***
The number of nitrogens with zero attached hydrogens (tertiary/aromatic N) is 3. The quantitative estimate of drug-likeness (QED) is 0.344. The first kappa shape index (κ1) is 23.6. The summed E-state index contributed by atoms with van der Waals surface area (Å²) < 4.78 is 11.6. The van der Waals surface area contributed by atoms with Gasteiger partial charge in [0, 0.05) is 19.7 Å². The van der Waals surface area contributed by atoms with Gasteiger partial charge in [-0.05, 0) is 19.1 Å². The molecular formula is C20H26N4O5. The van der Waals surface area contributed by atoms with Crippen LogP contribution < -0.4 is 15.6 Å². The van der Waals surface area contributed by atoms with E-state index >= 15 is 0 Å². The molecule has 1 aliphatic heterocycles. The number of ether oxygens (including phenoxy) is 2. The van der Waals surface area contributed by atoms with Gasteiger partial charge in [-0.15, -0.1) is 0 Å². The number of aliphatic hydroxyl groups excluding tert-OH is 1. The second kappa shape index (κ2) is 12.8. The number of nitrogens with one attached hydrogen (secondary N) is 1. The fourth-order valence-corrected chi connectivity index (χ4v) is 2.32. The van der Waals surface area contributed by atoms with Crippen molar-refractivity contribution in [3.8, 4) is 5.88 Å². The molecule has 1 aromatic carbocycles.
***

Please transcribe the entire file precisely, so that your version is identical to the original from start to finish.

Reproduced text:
The number of nitrogens with zero attached hydrogens (tertiary/aromatic N) is 3. The quantitative estimate of drug-likeness (QED) is 0.344. The first kappa shape index (κ1) is 23.6. The summed E-state index contributed by atoms with van der Waals surface area (Å²) < 4.78 is 11.6. The van der Waals surface area contributed by atoms with Gasteiger partial charge in [0, 0.05) is 19.7 Å². The van der Waals surface area contributed by atoms with Gasteiger partial charge in [-0.05, 0) is 19.1 Å². The molecular formula is C20H26N4O5. The van der Waals surface area contributed by atoms with Crippen LogP contribution < -0.4 is 15.6 Å². The van der Waals surface area contributed by atoms with E-state index >= 15 is 0 Å². The molecule has 1 aliphatic heterocycles. The number of ether oxygens (including phenoxy) is 2. The van der Waals surface area contributed by atoms with Gasteiger partial charge in [-0.15, -0.1) is 0 Å². The number of aliphatic hydroxyl groups excluding tert-OH is 1. The second kappa shape index (κ2) is 12.8. The number of nitrogens with one attached hydrogen (secondary N) is 1. The fourth-order valence-corrected chi connectivity index (χ4v) is 2.32. The van der Waals surface area contributed by atoms with Crippen molar-refractivity contribution in [3.8, 4) is 5.88 Å². The molecule has 1 aromatic carbocycles.